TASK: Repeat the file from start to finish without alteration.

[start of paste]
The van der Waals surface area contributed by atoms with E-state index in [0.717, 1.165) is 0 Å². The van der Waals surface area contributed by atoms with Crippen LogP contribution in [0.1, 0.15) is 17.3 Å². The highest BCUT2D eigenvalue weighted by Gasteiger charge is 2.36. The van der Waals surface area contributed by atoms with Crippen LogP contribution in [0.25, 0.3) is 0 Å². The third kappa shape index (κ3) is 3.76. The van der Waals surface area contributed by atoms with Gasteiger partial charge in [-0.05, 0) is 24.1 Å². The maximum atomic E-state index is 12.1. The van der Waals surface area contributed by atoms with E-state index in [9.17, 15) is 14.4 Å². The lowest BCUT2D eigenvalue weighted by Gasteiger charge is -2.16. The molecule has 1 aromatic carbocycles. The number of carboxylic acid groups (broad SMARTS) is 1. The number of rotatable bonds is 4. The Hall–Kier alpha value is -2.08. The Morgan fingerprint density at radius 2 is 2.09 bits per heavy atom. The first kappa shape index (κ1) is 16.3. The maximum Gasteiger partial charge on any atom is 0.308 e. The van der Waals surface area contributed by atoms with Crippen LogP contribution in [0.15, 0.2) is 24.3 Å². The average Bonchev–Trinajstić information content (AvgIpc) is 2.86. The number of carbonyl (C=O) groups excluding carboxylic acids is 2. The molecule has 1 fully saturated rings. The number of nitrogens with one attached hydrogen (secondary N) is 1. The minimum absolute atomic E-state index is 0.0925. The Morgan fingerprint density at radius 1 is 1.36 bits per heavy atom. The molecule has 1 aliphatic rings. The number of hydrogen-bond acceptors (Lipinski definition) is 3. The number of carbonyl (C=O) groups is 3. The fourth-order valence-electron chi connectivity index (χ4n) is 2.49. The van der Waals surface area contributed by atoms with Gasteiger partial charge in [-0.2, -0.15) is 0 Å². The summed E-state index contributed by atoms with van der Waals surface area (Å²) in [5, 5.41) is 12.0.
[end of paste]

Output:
The van der Waals surface area contributed by atoms with E-state index in [0.717, 1.165) is 0 Å². The van der Waals surface area contributed by atoms with Crippen LogP contribution in [0.1, 0.15) is 17.3 Å². The highest BCUT2D eigenvalue weighted by Gasteiger charge is 2.36. The van der Waals surface area contributed by atoms with Crippen LogP contribution in [0.25, 0.3) is 0 Å². The third kappa shape index (κ3) is 3.76. The van der Waals surface area contributed by atoms with Gasteiger partial charge in [-0.05, 0) is 24.1 Å². The maximum atomic E-state index is 12.1. The van der Waals surface area contributed by atoms with E-state index in [9.17, 15) is 14.4 Å². The lowest BCUT2D eigenvalue weighted by Gasteiger charge is -2.16. The molecule has 1 aromatic carbocycles. The number of carboxylic acid groups (broad SMARTS) is 1. The number of rotatable bonds is 4. The Hall–Kier alpha value is -2.08. The Morgan fingerprint density at radius 2 is 2.09 bits per heavy atom. The first kappa shape index (κ1) is 16.3. The maximum Gasteiger partial charge on any atom is 0.308 e. The van der Waals surface area contributed by atoms with Crippen LogP contribution in [0.15, 0.2) is 24.3 Å². The average Bonchev–Trinajstić information content (AvgIpc) is 2.86. The number of carbonyl (C=O) groups excluding carboxylic acids is 2. The molecule has 1 fully saturated rings. The number of nitrogens with one attached hydrogen (secondary N) is 1. The minimum absolute atomic E-state index is 0.0925. The Morgan fingerprint density at radius 1 is 1.36 bits per heavy atom. The molecule has 1 aliphatic rings. The number of hydrogen-bond acceptors (Lipinski definition) is 3. The number of carbonyl (C=O) groups is 3. The fourth-order valence-electron chi connectivity index (χ4n) is 2.49. The van der Waals surface area contributed by atoms with Gasteiger partial charge in [-0.2, -0.15) is 0 Å². The summed E-state index contributed by atoms with van der Waals surface area (Å²) in [5, 5.41) is 12.0.